Could Type 2 diabetes be reversed by reducing a protein in fat cells? UBC researchers think so

WATCH: Researchers at UBC, working with Swedish scientists, have made a discovery that could lead to a safe new treatment for Type 2 Diabetes. Linda Aylesworth reports.

A possible treatment for one of the most common diseases in the world may have been discovered in a B.C. research lab.

In a study released Monday, researchers at the University of British Columbia (UBC) and Sweden’s Karolinska Institute found reducing or eliminating a specific protein in the fat cells of mice not only prevents the onset of Type 2 diabetes, but also appears to reverse the disease as well.

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That protein, dubbed CD248, was found to be higher in the fat cells of people with diabetes regardless of their shape and size, but would decrease to normal levels when people with obesity-associated diabetes reversed the disease through weight loss.

Senior co-author Dr. Edward Conway, a professor in the faculty of medicine at UBC and a director of the Centre for Blood Research, is now hopeful the research could lead to a safe and effective new treatment.


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“It’s early days but modifying the amount or function of CD248 in fat cells seems to be a promising new treatment strategy, an approach that may be eventually used by itself or with other drugs,” Conway said in a statement.

“The number of people with Type 2 diabetes is staggering, and as the incidence of obesity increases, more effective treatments for Type 2 diabetes are urgently needed.”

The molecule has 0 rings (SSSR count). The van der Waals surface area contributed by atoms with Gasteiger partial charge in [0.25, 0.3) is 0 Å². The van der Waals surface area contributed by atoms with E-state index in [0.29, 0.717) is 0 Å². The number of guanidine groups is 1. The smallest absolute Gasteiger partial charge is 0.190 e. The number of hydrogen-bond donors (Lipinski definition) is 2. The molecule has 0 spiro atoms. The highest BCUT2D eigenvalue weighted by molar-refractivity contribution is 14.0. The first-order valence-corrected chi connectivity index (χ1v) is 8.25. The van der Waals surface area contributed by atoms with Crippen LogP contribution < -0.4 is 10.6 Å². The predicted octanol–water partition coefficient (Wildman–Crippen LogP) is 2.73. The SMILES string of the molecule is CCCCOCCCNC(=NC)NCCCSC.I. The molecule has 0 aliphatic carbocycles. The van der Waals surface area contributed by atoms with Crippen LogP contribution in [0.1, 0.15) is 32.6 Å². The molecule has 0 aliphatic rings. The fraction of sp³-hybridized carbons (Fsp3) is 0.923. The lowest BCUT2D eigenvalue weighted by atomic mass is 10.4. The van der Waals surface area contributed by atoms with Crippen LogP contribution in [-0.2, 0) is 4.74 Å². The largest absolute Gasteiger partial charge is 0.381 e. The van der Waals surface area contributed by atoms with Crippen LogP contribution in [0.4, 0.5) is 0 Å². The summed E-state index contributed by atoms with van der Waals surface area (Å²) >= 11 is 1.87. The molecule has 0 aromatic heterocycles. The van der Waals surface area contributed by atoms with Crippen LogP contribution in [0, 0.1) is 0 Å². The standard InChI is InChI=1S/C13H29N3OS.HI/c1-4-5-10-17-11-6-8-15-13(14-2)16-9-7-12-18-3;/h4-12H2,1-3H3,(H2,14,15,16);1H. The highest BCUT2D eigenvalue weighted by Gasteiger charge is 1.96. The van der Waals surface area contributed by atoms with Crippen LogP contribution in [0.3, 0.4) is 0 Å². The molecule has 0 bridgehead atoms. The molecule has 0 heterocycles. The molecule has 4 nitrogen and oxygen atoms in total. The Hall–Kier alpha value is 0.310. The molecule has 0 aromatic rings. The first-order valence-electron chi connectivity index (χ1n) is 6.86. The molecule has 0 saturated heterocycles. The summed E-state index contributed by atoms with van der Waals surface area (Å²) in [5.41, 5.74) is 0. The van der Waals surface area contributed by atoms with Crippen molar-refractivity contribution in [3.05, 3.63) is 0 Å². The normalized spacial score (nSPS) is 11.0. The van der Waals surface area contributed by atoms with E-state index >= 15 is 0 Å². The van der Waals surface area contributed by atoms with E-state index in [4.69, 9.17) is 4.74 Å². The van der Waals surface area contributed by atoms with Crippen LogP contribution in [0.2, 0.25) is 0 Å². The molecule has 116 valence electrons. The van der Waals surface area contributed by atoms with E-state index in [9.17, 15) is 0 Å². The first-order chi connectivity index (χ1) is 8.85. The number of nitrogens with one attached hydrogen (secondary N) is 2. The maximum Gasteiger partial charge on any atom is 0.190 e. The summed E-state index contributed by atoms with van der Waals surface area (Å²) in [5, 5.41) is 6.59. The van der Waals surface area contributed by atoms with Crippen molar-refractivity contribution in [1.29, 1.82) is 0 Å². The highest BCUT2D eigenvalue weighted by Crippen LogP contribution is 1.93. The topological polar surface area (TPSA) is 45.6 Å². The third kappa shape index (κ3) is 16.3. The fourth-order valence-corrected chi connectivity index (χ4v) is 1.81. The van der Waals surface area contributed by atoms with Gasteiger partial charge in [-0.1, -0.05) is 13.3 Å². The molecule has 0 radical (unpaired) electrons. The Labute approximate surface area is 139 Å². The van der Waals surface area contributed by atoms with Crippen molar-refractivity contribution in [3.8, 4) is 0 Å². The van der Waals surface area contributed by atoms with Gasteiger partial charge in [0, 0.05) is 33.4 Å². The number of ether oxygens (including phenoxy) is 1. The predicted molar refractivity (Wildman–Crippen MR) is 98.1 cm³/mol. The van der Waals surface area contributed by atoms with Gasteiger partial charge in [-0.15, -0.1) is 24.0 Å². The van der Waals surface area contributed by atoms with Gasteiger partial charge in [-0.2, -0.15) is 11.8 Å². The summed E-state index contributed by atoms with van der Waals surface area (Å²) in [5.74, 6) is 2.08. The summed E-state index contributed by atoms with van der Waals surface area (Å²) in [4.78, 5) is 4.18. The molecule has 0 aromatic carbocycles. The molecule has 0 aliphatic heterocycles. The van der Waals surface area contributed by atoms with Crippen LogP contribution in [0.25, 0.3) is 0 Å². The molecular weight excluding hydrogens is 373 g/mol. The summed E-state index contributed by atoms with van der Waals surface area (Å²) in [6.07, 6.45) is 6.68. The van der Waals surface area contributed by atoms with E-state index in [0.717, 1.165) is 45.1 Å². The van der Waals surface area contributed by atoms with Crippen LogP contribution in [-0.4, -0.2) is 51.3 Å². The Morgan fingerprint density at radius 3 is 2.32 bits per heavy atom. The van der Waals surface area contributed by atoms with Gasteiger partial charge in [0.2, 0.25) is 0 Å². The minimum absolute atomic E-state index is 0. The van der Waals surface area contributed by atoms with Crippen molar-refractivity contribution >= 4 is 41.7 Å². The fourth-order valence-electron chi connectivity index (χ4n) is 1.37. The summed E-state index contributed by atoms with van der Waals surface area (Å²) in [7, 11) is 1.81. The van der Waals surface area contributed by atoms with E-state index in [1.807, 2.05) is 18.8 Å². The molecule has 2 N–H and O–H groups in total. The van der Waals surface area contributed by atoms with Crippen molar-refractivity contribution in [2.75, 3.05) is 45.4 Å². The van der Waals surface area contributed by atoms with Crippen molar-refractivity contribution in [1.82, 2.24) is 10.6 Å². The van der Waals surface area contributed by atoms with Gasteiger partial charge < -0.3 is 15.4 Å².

Type 2 diabetes impacts the way a person’s body metabolizes sugar, where the body is unable to properly use the insulin it produces or can’t produce enough.


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Complications that can arise from Type 2 include heart and blood vessel diseases, stroke, kidney damage, poor skin wound healing, increased risk of infections and a higher incidence of some types of cancer.

Diabetes Canada says roughly 90 per cent of people living with diabetes has Type 2.

The organization estimates 11 million Canadians are living with all forms of the disease, while Conway said more than 60 million adults are diagnosed across North America and Europe.

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A diabetes research group at Karolinska Institute used human genetic approaches to study the fat biopsies of patients who were thin, obese, diabetic and not diabetic.

While diabetes has typically been measured by how sensitive a person is to insulin, the researchers found studying the levels of the CD248 protein could be a more effective way to both predict who are at risk and the effectiveness of treatments.


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“This, together with experiments in which we reduced the CD248 gene in human fat cells, suggested that this approach improved fat tissue function, which could be relevant in future treatments of Type 2 diabetes,” said Dr. Mikael Rydén, who led the team at Karolinska Institute.

Back in Vancouver, Conway and his team obtained genetically-modified mice that lack CD248 only in the fat cells, and found it protected them from developing Type 2 diabetes.

Eliminating the protein altogether didn’t appear to result in any negative health outcomes, suggesting therapies to reduce the protein would be safe.

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“A most interesting finding was that the insulin sensitivity of mice that already have diabetes can be improved by reducing CD248 levels in the fat cells, even while they remain obese,” Conway said.

The researchers added a new treatment based on their findings could still be a long way off.

“Our immediate goals are to understand how CD248 works so that safe and effective drugs that reduce the protein’s levels or that interfere with its function can be designed,” Conway said.

© 2019 Global News, a division of Corus Entertainment Inc.

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